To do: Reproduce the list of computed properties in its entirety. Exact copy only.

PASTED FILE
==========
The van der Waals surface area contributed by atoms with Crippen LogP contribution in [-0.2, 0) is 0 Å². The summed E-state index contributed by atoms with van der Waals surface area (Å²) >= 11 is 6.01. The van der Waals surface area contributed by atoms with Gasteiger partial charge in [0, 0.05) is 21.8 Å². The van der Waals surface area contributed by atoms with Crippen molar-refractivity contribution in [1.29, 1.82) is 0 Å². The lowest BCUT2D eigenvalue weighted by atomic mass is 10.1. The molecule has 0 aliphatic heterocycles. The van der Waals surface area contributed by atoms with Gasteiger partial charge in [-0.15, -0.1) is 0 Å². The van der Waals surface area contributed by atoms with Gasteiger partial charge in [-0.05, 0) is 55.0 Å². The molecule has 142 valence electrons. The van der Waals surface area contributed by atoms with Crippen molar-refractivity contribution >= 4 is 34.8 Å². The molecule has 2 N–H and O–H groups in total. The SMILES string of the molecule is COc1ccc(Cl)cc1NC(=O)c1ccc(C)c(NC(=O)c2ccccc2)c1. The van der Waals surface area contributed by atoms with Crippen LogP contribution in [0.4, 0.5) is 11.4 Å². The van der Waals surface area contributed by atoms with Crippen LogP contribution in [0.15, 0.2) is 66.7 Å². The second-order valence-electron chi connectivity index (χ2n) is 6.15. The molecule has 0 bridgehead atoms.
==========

The van der Waals surface area contributed by atoms with Crippen LogP contribution in [-0.2, 0) is 0 Å². The summed E-state index contributed by atoms with van der Waals surface area (Å²) >= 11 is 6.01. The van der Waals surface area contributed by atoms with Gasteiger partial charge in [0, 0.05) is 21.8 Å². The van der Waals surface area contributed by atoms with Crippen molar-refractivity contribution in [1.29, 1.82) is 0 Å². The lowest BCUT2D eigenvalue weighted by atomic mass is 10.1. The molecule has 0 aliphatic heterocycles. The van der Waals surface area contributed by atoms with Gasteiger partial charge in [-0.15, -0.1) is 0 Å². The van der Waals surface area contributed by atoms with Gasteiger partial charge in [-0.05, 0) is 55.0 Å². The molecule has 142 valence electrons. The van der Waals surface area contributed by atoms with Crippen molar-refractivity contribution >= 4 is 34.8 Å². The molecule has 2 N–H and O–H groups in total. The SMILES string of the molecule is COc1ccc(Cl)cc1NC(=O)c1ccc(C)c(NC(=O)c2ccccc2)c1. The van der Waals surface area contributed by atoms with Crippen LogP contribution in [0.4, 0.5) is 11.4 Å². The van der Waals surface area contributed by atoms with Crippen LogP contribution in [0.15, 0.2) is 66.7 Å². The second-order valence-electron chi connectivity index (χ2n) is 6.15. The molecule has 0 bridgehead atoms.